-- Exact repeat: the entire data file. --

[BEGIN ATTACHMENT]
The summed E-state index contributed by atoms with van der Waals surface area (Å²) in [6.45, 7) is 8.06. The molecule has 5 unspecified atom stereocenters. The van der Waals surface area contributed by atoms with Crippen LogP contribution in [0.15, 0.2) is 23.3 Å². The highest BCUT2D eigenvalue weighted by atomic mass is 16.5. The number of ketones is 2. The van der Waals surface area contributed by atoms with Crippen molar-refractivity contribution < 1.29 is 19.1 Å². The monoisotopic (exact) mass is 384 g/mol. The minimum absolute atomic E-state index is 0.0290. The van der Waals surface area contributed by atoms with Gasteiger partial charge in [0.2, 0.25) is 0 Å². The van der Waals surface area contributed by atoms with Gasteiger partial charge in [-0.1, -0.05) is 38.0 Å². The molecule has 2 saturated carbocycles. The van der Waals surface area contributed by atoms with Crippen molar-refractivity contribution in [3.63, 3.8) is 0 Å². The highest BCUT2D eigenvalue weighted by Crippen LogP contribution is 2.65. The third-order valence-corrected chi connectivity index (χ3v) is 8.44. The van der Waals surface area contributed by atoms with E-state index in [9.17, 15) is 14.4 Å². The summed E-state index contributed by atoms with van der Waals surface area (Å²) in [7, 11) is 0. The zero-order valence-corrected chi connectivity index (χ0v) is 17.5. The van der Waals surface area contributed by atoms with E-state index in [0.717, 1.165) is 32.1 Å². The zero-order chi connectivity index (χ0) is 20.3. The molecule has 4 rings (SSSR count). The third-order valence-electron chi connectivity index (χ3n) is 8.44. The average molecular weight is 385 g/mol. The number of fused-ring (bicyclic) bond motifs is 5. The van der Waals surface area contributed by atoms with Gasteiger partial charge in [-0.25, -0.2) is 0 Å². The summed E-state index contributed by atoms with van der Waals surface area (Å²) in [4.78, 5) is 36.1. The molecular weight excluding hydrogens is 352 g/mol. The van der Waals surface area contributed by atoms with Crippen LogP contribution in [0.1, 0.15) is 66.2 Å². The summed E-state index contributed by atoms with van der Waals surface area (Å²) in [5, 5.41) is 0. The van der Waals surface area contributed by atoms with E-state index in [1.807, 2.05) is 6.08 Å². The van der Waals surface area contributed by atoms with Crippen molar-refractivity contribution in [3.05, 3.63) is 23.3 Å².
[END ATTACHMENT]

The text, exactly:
The summed E-state index contributed by atoms with van der Waals surface area (Å²) in [6.45, 7) is 8.06. The molecule has 5 unspecified atom stereocenters. The van der Waals surface area contributed by atoms with Crippen LogP contribution in [0.15, 0.2) is 23.3 Å². The highest BCUT2D eigenvalue weighted by atomic mass is 16.5. The number of ketones is 2. The van der Waals surface area contributed by atoms with Crippen molar-refractivity contribution < 1.29 is 19.1 Å². The monoisotopic (exact) mass is 384 g/mol. The minimum absolute atomic E-state index is 0.0290. The van der Waals surface area contributed by atoms with Gasteiger partial charge in [0.2, 0.25) is 0 Å². The van der Waals surface area contributed by atoms with Gasteiger partial charge in [-0.1, -0.05) is 38.0 Å². The molecule has 2 saturated carbocycles. The van der Waals surface area contributed by atoms with Crippen molar-refractivity contribution in [3.63, 3.8) is 0 Å². The highest BCUT2D eigenvalue weighted by Crippen LogP contribution is 2.65. The third-order valence-corrected chi connectivity index (χ3v) is 8.44. The van der Waals surface area contributed by atoms with E-state index in [9.17, 15) is 14.4 Å². The summed E-state index contributed by atoms with van der Waals surface area (Å²) in [7, 11) is 0. The zero-order valence-corrected chi connectivity index (χ0v) is 17.5. The van der Waals surface area contributed by atoms with E-state index in [0.717, 1.165) is 32.1 Å². The zero-order chi connectivity index (χ0) is 20.3. The molecule has 4 rings (SSSR count). The third-order valence-electron chi connectivity index (χ3n) is 8.44. The average molecular weight is 385 g/mol. The number of fused-ring (bicyclic) bond motifs is 5. The van der Waals surface area contributed by atoms with Gasteiger partial charge in [-0.25, -0.2) is 0 Å². The summed E-state index contributed by atoms with van der Waals surface area (Å²) in [4.78, 5) is 36.1. The molecular weight excluding hydrogens is 352 g/mol. The van der Waals surface area contributed by atoms with Crippen LogP contribution in [0.1, 0.15) is 66.2 Å². The summed E-state index contributed by atoms with van der Waals surface area (Å²) in [5, 5.41) is 0. The van der Waals surface area contributed by atoms with E-state index in [1.807, 2.05) is 6.08 Å². The van der Waals surface area contributed by atoms with Crippen molar-refractivity contribution in [3.05, 3.63) is 23.3 Å².